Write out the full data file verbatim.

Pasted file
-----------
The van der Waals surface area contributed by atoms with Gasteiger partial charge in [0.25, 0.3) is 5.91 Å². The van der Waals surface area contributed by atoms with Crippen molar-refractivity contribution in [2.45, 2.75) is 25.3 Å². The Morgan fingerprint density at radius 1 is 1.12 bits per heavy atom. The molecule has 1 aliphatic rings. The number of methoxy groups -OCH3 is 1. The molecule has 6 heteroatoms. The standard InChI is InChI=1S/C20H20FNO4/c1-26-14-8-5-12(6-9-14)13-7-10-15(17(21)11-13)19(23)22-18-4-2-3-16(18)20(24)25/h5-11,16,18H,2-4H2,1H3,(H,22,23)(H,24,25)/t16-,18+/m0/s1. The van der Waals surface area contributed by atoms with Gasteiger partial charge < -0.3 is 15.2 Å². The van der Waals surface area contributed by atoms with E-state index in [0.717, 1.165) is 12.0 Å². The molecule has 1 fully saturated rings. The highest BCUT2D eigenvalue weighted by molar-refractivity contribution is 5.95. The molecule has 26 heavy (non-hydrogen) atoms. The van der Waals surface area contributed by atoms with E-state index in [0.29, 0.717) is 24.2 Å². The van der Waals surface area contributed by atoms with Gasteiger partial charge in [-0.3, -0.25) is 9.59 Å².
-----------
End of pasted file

The van der Waals surface area contributed by atoms with Gasteiger partial charge in [0.25, 0.3) is 5.91 Å². The van der Waals surface area contributed by atoms with Crippen molar-refractivity contribution in [2.45, 2.75) is 25.3 Å². The Morgan fingerprint density at radius 1 is 1.12 bits per heavy atom. The molecule has 1 aliphatic rings. The number of methoxy groups -OCH3 is 1. The molecule has 6 heteroatoms. The standard InChI is InChI=1S/C20H20FNO4/c1-26-14-8-5-12(6-9-14)13-7-10-15(17(21)11-13)19(23)22-18-4-2-3-16(18)20(24)25/h5-11,16,18H,2-4H2,1H3,(H,22,23)(H,24,25)/t16-,18+/m0/s1. The van der Waals surface area contributed by atoms with Gasteiger partial charge < -0.3 is 15.2 Å². The van der Waals surface area contributed by atoms with E-state index in [0.717, 1.165) is 12.0 Å². The molecule has 1 fully saturated rings. The highest BCUT2D eigenvalue weighted by molar-refractivity contribution is 5.95. The molecule has 26 heavy (non-hydrogen) atoms. The van der Waals surface area contributed by atoms with E-state index in [0.29, 0.717) is 24.2 Å². The van der Waals surface area contributed by atoms with Gasteiger partial charge in [-0.3, -0.25) is 9.59 Å².